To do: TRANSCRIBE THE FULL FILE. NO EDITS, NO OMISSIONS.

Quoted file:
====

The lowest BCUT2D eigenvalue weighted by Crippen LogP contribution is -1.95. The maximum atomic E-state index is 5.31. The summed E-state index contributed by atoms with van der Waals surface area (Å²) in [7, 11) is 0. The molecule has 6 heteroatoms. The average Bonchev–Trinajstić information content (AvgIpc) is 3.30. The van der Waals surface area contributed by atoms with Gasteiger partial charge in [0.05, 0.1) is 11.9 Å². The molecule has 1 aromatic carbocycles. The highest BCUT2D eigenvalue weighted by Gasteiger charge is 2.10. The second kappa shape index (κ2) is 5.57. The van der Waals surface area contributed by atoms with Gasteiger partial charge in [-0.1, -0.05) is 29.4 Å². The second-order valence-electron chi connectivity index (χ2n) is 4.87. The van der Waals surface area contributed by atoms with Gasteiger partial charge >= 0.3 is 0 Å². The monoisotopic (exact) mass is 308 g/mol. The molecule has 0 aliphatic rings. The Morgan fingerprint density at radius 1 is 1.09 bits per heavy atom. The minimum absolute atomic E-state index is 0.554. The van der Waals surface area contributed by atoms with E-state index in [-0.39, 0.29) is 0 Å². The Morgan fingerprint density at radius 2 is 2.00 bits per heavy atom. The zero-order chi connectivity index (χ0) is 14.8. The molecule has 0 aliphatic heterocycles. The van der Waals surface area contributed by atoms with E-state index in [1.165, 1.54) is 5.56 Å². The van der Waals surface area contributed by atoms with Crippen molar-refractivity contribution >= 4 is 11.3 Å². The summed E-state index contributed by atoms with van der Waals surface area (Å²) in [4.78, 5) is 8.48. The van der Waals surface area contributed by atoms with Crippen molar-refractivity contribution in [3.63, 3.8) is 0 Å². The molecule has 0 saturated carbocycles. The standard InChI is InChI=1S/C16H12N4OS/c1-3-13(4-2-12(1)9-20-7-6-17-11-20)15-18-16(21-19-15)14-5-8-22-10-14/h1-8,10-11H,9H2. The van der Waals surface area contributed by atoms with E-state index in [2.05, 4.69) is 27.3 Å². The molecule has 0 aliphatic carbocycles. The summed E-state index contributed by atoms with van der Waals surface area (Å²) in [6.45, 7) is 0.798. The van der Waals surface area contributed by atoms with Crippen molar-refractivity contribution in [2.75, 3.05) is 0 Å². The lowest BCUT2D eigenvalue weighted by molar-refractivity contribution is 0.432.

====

The lowest BCUT2D eigenvalue weighted by Crippen LogP contribution is -1.95. The maximum atomic E-state index is 5.31. The summed E-state index contributed by atoms with van der Waals surface area (Å²) in [7, 11) is 0. The molecule has 6 heteroatoms. The average Bonchev–Trinajstić information content (AvgIpc) is 3.30. The van der Waals surface area contributed by atoms with Gasteiger partial charge in [0.05, 0.1) is 11.9 Å². The molecule has 1 aromatic carbocycles. The highest BCUT2D eigenvalue weighted by Gasteiger charge is 2.10. The second kappa shape index (κ2) is 5.57. The van der Waals surface area contributed by atoms with Gasteiger partial charge in [-0.1, -0.05) is 29.4 Å². The second-order valence-electron chi connectivity index (χ2n) is 4.87. The van der Waals surface area contributed by atoms with Gasteiger partial charge >= 0.3 is 0 Å². The monoisotopic (exact) mass is 308 g/mol. The molecule has 0 aliphatic rings. The Morgan fingerprint density at radius 1 is 1.09 bits per heavy atom. The minimum absolute atomic E-state index is 0.554. The van der Waals surface area contributed by atoms with E-state index in [-0.39, 0.29) is 0 Å². The Morgan fingerprint density at radius 2 is 2.00 bits per heavy atom. The zero-order chi connectivity index (χ0) is 14.8. The molecule has 0 aliphatic heterocycles. The van der Waals surface area contributed by atoms with E-state index in [1.165, 1.54) is 5.56 Å². The van der Waals surface area contributed by atoms with Crippen molar-refractivity contribution >= 4 is 11.3 Å². The summed E-state index contributed by atoms with van der Waals surface area (Å²) in [4.78, 5) is 8.48. The van der Waals surface area contributed by atoms with Crippen molar-refractivity contribution in [3.63, 3.8) is 0 Å². The molecule has 0 saturated carbocycles. The standard InChI is InChI=1S/C16H12N4OS/c1-3-13(4-2-12(1)9-20-7-6-17-11-20)15-18-16(21-19-15)14-5-8-22-10-14/h1-8,10-11H,9H2. The van der Waals surface area contributed by atoms with E-state index in [2.05, 4.69) is 27.3 Å². The molecule has 0 aliphatic carbocycles. The summed E-state index contributed by atoms with van der Waals surface area (Å²) in [6.45, 7) is 0.798. The van der Waals surface area contributed by atoms with Crippen molar-refractivity contribution in [2.75, 3.05) is 0 Å². The lowest BCUT2D eigenvalue weighted by molar-refractivity contribution is 0.432.